IMO Q review

The 'Q' definitely doesn't stand for quality

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Budget phones have improved massively over the last three years. The IMO Q is a reminder that there are still major compromises involved if you can’t afford the cash that all-but guarantees you a good baseline quality level, though.

Even though the phone is available for peanuts at certain spots online, we’d suggest you spend a little more on a mobile with better performance.

Who's this for?

The IMO Q is for people who want to spend as little as possible on a phone, but don’t want to drop down to the sort of feature phone that only makes calls and sends texts. In theory, you can do almost anything on this phone possible on a much more expensive model.

We wouldn’t go as far as to call it a disposable Android when it costs more than a lot of us like to spend on someone’s birthday present, but the low price is clearly the whole point here.

Should you buy it?

Penny-pinchers of the world are likely to be drawn in by the IMO Q. It’s cheap, and yet it gets you a reasonably complete Android experience, technically.

However, you feel the budget cuts a little too harshly. Poor general performance and a lack of optimisation in core parts of the hardware including the touchscreen are a constant reminder the phone you’re using isn’t all that great.

If the issues were restricted to the camera and gaming, we wouldn’t mind so much. When every app takes so long to load, and there’s even a wait for the keyboard to finally show up when you tap a text input box, we think you deserve better.

Using the IMO Q is a frustrating experience. It’s far too slow and the touchscreen is flat-out unreliable, making the most basic of phone tasks a chore. You probably don’t want this mobile.

The IMO Q is cheaper than almost any other smartphone, but for not too much more money you can get a whole lot more phone. Here are four handsets you might want to consider instead.

Motorola Moto E3

The tiny budget phone of choice is the Motorola Moto E3. It’s a little larger, more expensive, and nowhere near as widely-sold as the popular Moto G4. However, it’s a real step up from the IMO Q if you can afford it.

Its screen is better, as it has a 5-inch 720p IPS LCD display, performance is superior and the design slightly less bland too. While not a like-for-like competitor for the IMO Q, it’s worth considering.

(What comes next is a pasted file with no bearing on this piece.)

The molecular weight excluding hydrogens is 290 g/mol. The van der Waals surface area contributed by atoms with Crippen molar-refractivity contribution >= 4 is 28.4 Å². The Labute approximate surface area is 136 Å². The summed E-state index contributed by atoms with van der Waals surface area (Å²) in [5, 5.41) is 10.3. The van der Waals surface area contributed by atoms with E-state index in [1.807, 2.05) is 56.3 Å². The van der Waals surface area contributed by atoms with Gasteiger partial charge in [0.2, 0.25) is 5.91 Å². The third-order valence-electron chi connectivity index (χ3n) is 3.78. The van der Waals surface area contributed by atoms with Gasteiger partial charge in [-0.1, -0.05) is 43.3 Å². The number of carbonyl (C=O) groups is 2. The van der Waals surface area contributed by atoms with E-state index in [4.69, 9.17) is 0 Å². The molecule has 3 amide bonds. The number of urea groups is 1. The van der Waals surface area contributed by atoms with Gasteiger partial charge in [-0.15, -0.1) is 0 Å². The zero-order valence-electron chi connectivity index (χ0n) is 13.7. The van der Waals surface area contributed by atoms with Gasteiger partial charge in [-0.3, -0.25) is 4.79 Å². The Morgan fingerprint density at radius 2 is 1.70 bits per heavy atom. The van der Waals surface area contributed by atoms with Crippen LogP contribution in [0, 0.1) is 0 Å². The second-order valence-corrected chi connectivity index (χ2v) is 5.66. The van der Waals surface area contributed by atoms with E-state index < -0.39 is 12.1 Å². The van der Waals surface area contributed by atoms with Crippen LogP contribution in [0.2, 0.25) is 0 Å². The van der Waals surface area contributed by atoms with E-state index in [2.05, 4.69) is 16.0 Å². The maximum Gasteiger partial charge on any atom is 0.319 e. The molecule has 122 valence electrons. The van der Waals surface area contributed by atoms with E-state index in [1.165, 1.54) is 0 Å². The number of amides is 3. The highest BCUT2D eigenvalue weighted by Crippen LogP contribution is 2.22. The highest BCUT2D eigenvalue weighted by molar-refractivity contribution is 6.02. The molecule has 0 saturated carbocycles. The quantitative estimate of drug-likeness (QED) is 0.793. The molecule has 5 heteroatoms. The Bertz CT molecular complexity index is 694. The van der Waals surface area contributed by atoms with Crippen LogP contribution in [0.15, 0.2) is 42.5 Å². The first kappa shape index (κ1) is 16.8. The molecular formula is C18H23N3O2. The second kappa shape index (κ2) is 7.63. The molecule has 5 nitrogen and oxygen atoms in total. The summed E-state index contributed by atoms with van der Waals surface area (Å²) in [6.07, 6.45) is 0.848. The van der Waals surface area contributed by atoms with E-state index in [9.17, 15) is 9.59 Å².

Wileyfox Spark

Wileyfox’s cheapest Android is the Spark, and it has a much better screen than the IMO Q, making it better for watching videos.

It suffers from similar performance problems, although to a slightly lesser extent. Using the Spark at its worst is the phone equivalent of being whipped. Using the IMO Q is like being whipped and then having vinegar occasionally flicked into your flesh wounds.

Neither is a great option, but the Spark is slightly less of a hardship to put up with.

Nokia 222

If your budget really can’t stretch any further, you might want to consider going all-in with the belt-tightening and buy a feature phone like the Nokia 222.

This is a lot like the phones we used to use before 2008, when Android arrived. It’s only good for calls and texts, taking utterly dreadful photos and, blast from the past, listening to FM radio.

However, its battery lasts for ages and while it can barely do anything, it will at least be quick and easy to use.

Cubot Rainbow

Stuck between not wanting to spend any real cash but not wanting a dud or dumb phone? It’s time to get feisty. You might want to consider one of the Chinese import brands that never make it into phone networks.

The Cubot Rainbow has actually made it into some retail stores in the UK, though, and offers great value for money. For £59/$75 (around AU$100) you get 16GB of storage, a 5.0-inch 720p screen and a 13MP rear camera.

We haven’t reviewed this ourselves yet and its 1GB of RAM sets off some alarm bells, but when the IMO Q is the alternative, it’s one to consider.

First reviewed: December 2016

Andrew Williams

Andrew is a freelance journalist and has been writing and editing for some of the UK's top tech and lifestyle publications including TrustedReviews, Stuff, T3, TechRadar, Lifehacker and others.